Advocates had warned of the dangers of a real estate data breach. It just happened


Key Points
  • Australian real estate agency Harcourts said it suffered a cyber attack last month.
  • Harcourts Melbourne City said the personal information of tenants, landlords, and tradespeople was potentially exposed.
  • Digital rights advocates had warned about the potential serious effects of a data breach in the real estate sector.
Australian real estate agency Harcourts has revealed it was affected by a cyber attack last month, with the personal information of tenants, landlords, and tradespeople potentially exposed.
In an email sent to customers of the Melbourne City franchisee of Harcourts, the company said it became aware on 24 October that an “unknown third party” had accessed its rental property database.
Harcourts said on Thursday that the breach occurred when the account of a representative at service provider Stafflink, which gives the franchisee administrative support, was allegedly compromised and accessed by that unknown third party.

“We understand the unauthorised access occurred because the representative of Stafflink was using their own device for work purposes rather than a company-issued (and more secure) device,” it said in a statement.

A spokesperson for Stafflink said the provider is “disappointed” the breach occurred and is working with Harcourts Melbourne City and its IT suppliers to investigate and resolve the matter.
“The platform that has been accessed is not owned, operated or controlled by Stafflink…” they told SBS News in a statement.
The spokesperson said the use of a personal computer is “not consistent with the security policies and procedures” Stafflink has in place.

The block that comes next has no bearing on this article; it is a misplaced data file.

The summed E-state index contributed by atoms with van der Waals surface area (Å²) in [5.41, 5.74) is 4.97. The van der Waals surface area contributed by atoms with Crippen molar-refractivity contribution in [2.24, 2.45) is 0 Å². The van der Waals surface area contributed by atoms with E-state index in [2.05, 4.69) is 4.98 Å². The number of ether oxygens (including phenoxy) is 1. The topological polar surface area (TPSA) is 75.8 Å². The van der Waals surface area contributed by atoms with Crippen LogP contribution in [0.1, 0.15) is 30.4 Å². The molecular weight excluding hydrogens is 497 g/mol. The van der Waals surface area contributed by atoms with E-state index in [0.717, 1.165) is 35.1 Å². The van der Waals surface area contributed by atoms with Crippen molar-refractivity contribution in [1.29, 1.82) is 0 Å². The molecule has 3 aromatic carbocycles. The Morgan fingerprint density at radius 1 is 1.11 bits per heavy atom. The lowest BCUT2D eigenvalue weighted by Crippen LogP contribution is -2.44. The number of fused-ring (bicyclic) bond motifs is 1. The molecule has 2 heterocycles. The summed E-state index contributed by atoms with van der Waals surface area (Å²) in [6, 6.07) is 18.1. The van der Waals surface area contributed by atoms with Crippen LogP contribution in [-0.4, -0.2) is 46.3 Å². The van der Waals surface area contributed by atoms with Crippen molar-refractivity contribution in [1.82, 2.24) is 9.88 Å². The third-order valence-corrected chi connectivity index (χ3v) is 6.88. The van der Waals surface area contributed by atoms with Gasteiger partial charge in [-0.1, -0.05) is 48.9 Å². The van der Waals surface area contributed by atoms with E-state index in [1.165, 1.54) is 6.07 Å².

Harcourts Australia chief executive Adrian Knowles said dealing with the incident is the company’s “top priority”.

“We are working together with the franchisee to ensure that all impacted individuals are advised of the incident,” he said.
“In addition, we are in the process of establishing complimentary credit monitoring and access to the IDCARE support service for impacted individuals.”
It’s not known how many people were impacted by the breach.
The revelation came just over a week after that a data breach in the real estate sector could be worse than the recent and hacks.

What types of information could the hacker have accessed?

Harcourts said while it “promptly revoked access” to the affected Stafflink representative’s account once it became aware of the breach, some information may still have been visible to the third party for “a short window of time”.

For tenants, that included:

  • Their full legal name
  • Their email address
  • Their home address
  • Their phone number
  • A copy of their signature
  • Any photo identification they supplied to Harcourts

For landlords and tradespeople, it included:

  • Their full legal name
  • Their email address
  • Their address
  • Their phone number
  • A copy of their signature
  • Their bank details
“We are confident that no other personal information was affected and that all personal information we hold is once again secure,” the company said.
It urged recipients of the email to be aware of any suspicious activity in their online accounts and beware of potential phishing scams.
Samantha Floreani is the program lead at the charity Digital Rights Watch. She said the types of information potentially exposed in the Harcourts breach puts people at risk of identity theft.